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[The diabetic and his psychological dimension].

Authors
  • Harter, M
  • Couadau, A
  • Issa Sayegh, M
  • Albrengues, P
  • Fenichel, P
  • Irondelle, G
  • Strulo, S
  • Kozlowski, J M
  • Viard, R
Type
Published Article
Journal
Journées annuelles de diabétologie de l'Hôtel-Dieu
Publication Date
Jan 01, 1984
Pages
287–306
Identifiers
PMID: 6399535
Source
Medline
Keywords
License
Unknown

Abstract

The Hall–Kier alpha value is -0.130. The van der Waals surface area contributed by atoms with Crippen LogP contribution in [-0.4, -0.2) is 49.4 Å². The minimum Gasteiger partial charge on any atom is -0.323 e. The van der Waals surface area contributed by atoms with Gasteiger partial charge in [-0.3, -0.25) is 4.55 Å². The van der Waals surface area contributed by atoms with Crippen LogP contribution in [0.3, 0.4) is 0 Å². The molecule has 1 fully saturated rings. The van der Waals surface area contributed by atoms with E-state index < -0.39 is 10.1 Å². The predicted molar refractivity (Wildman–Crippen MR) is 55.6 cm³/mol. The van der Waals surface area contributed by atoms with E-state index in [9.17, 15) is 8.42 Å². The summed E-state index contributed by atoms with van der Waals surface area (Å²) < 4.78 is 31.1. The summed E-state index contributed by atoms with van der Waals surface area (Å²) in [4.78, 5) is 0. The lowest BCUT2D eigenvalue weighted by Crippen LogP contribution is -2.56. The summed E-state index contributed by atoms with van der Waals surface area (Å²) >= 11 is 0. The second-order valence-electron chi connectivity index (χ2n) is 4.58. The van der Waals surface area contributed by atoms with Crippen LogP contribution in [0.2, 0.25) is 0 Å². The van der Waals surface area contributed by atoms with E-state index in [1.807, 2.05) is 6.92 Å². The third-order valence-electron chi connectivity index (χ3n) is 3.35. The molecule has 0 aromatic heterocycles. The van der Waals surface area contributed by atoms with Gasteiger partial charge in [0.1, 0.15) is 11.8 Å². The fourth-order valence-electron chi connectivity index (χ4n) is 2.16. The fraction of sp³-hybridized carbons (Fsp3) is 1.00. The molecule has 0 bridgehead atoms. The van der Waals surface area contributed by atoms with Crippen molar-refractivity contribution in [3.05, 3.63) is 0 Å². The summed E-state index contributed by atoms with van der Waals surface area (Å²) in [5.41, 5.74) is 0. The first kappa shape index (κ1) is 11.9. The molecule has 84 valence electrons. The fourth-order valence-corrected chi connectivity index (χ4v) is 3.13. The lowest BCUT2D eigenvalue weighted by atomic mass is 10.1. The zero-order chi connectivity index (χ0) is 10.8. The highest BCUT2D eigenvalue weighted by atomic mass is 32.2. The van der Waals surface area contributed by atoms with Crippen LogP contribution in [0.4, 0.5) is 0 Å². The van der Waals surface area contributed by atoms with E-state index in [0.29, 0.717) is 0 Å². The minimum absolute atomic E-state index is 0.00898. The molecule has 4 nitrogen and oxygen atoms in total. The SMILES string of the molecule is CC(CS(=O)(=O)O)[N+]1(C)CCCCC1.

Insulin-dependent diabetes is the most poorly accepted chronic illness for the following reasons: the customary suddenness and young age at onset of diabetes, the obligatory nature of insulin injections, the incurability of the disease, the need to regulate the diet, and the need for continued surveillance. Among persisting problems of diabetics are frustration at dietary constraints, ambivalence toward insulin, anxiety due to the malfunctioning pancreas, and fear of blindness, amputations, or other complications. The adjustment of a patient to diabetes depends greatly on the age at onset. The disease and its constraints may heighten the usual difficulties of adolescence. The family plays an essential role in adaptation of the diabetic to his condition. The mother of a diabetic child faces 10 principal problems: injections, diet, hypoglycemia, control of diabetic equilibrium, expense, psychological support, time requirements, the need for independence of the child, the feeling that the illness is a punishment, and fears about the future. Renal insufficiency requiring dialysis is another aspect of degraded bodily image for the diabetic. Concerning reproduction, number of pregnancies must be limited because of their potentially unfavorable effects on microangiopathy; maternal health must be monitored even prior to fertilization to avoid fetal malformations. Complications such as these accentuate in the diabetic the usual ambivalence of women toward contraception. Combined oral contraceptives with their vasular risk and IUDs with their risks of infection are not ideal contraceptive methods for diabetics. Tact is needed in couseling diabetics on contraception to avoid stressing once their differences from other women. Tubal ligation, still too frequently practiced, should be avoided so as not to add a further highly sumbolic mutilation. The emotional demands of pregnancy for a diabetic woman are greater than usual, but the desire for pregnancy sometimes increases tolerance of the constraints of the disease. The largescale introduction of portable insulin pumps has met with both positive and negative reactions. The team providing health care to the diabetic should be particularly sensitive in interacting with patient during periods of stress such as immediately after diagnosis, during adolescence, pregnancy, or the appearance of degenerative complications.

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